The Seafarer and The Wanderer - Hazleton Area High School
The Seafarer and The Wanderer Glory Days, Bruce Springsteen I had a friend was a big baseball player back in high school He could throw that speedball by you
Make you look like a fool boy Saw him the other night at this roadside bar I was walking in, he was walking out We went back inside sat down had a few drinks but all he kept talking about was Glory days well they'll pass you by Glory days in the wink of a young girl's eye Glory days, glory days Well there's a girl that lives up the block
back in school she could turn all the boy's heads Sometimes on a Friday I'll stop by and have a few drinks after she put her kids to bed Her and her husband Bobby well they split up I guess it's two years gone by now We just sit around talking about the old times, she says when she feels like crying she starts laughing thinking about
My old man worked 20 years on the line and they let him go Now everywhere he goes out looking for work they just tell him that he's too old I was 9 nine years old and he was working at the Metuchen Ford plant assembly line Now he just sits on a stool down at the Legion hall but I can tell what's on his mind Glory days well they'll pass you by
Glory days in the wink of a young girl's eye Glory days, glory days Now I think I'm going down to the well tonight and I'm going to drink till I get my fill And I hope when I get old I don't sit around thinking about it but I probably will Yeah, just sitting back trying to recapture a little of the glory of, well time slips away and leaves you with nothing mister but
boring stories of glory days The Seafarer Translated by Burton Raffel Composed by an unknown poet The Seafarer the cold, hard facts Can be considered an elegy, or mournful, contemplative poem.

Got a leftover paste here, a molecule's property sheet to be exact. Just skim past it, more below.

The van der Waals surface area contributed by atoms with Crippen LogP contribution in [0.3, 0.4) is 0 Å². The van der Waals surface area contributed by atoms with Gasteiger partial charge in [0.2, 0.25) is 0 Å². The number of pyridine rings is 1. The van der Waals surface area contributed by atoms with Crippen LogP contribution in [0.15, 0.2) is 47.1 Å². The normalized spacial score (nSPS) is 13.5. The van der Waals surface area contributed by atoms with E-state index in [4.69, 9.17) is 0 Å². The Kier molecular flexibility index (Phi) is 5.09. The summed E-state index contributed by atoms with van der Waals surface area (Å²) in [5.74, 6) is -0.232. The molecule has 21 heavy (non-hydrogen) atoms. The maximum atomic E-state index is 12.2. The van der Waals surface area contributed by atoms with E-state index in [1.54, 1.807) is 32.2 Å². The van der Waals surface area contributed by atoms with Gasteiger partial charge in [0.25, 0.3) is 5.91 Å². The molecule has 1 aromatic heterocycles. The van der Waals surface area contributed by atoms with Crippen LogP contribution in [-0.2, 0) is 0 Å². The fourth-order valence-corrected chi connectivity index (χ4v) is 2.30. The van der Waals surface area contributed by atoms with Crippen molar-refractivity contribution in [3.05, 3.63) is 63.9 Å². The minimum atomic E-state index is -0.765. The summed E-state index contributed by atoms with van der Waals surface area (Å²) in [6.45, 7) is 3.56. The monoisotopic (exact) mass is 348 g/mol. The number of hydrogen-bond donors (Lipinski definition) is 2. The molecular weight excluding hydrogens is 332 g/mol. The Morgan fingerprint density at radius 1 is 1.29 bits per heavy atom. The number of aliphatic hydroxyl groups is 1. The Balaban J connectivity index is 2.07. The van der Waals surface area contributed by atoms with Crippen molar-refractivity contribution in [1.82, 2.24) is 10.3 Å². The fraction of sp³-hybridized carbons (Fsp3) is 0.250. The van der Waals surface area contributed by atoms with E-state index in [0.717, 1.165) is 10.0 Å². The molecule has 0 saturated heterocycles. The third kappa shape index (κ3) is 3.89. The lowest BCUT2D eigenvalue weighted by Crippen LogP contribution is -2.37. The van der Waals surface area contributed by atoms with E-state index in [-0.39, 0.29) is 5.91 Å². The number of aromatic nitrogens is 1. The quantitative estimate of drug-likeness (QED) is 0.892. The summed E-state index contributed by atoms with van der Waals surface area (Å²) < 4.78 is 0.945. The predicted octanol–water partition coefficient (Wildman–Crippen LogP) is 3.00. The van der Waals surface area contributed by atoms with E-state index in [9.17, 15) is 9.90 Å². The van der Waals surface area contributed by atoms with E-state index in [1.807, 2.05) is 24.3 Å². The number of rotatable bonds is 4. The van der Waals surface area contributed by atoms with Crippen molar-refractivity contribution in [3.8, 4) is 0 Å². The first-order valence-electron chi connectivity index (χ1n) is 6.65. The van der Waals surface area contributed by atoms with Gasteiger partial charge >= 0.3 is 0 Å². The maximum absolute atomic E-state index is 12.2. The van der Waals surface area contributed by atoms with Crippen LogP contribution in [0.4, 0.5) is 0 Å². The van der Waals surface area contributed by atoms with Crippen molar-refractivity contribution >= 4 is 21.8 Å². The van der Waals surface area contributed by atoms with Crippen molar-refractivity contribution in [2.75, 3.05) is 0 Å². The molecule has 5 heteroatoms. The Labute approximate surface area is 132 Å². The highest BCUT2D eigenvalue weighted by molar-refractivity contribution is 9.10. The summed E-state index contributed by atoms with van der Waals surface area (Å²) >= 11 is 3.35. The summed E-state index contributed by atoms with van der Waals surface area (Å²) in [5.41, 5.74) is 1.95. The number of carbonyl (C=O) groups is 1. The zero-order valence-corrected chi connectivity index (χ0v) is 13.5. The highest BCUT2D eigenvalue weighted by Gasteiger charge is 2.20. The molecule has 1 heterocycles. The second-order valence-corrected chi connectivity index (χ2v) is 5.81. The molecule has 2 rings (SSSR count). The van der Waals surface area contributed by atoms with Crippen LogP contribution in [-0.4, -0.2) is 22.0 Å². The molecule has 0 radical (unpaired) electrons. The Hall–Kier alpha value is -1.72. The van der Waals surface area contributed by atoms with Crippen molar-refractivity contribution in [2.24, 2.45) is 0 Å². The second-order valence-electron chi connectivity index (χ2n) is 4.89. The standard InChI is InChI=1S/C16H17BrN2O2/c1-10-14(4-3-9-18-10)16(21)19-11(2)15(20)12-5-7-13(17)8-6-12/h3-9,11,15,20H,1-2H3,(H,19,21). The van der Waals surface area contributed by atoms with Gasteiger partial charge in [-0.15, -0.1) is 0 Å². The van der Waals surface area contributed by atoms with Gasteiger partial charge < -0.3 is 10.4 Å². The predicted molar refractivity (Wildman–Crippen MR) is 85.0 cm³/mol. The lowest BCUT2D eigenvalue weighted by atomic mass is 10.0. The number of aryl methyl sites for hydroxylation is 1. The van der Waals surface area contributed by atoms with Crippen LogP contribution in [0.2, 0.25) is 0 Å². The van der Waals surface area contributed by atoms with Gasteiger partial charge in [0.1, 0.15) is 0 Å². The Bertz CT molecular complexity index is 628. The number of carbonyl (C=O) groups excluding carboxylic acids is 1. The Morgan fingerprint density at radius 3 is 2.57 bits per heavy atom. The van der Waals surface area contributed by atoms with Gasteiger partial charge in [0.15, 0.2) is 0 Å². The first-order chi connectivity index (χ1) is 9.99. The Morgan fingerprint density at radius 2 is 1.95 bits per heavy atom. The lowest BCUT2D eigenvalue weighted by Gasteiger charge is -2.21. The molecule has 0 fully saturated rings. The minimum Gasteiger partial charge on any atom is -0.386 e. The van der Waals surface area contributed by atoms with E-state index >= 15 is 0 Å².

Can also be considered a planctus, or complaint. This would involve a fictional speaker and a subject that may be loss other than death. Regardless, the expression of strong emotion is the key. The Seafarer the cold, hard facts cont.
What the poem has that most Anglo-Saxon poems also have: 1. Caesuras pause in a line 2. Alliteration joins the 2 parts of the line 3. Kennings metaphorical phrases The Seafarer the cold, hard facts
Caesura and alliteration in action The only sound / was the roaring sea Kennings coldest seeds = hail givers of gold = Anglo-Saxon kings The Seafarer the cold, hard facts A wraecca tells his tale; he is at sea. (A wraecca was a person who had been exiled
from his community.) Poem highlights the balance between the Anglo-Saxon belief in fate, where everything is grim and overpowering, and the Christian believers reliance on God. The Seafarer the cold, hard facts The land represents safety and security. The sea represents hardship and struggle, but
the man is drawn to it because it brings him closer to God. The sea represents the power of God. Home represents heaven or being closer to God. The Wanderer Translated by Charles W. Kennedy
The Wanderer This work is considered the most nearly perfect in form and feeling of all the surviving Old English poems. The Wanderer Dates back to 700 AD when Scandinavia was in upheaval. Immigrants used songs and poems to keep their homelands
alive. Exile = separation from ones home or native country For an Anglo-Saxon warrior this meant losing his Lord and his mead hall. Wraecca
a word meaning wretch, stranger, unhappy man, and wanderer Literary Terms you need to know
Stoicism Tone Litotes Motif Stoicism a state where a human does not show or feel any emotion completely indifferent, not just hiding feelings
Tone the attitude of a literary work toward its subject and the audience (formal vs. informal, humorous vs. serious) Litotes a characteristic figure of speech in Old English poetry a form of understatement in which a
thing is affirmed by stating the negative of its opposite (think double negative) (ie. She was not unkind = She was kind) Motif a recurring literary element that serves as the basis for expanding the narrative (music When it is heard, the couple falls in love.)
First motif found in The Wanderer Ubi sunt que ante nos fuerunt? (Latin for Where are they who before us went?) Lines 90 94 They are nostalgic or seeking the past. Second motif found in The Wanderer Mutability = the inevitability of change.
Things are going to change. This is at odds with the concept of nostalgia. As a result, this poem has 2 conflicting motifs in action. The Wanderer in a nutshell A stoic wraecca is at sea remembering the mead hall and his lost life.
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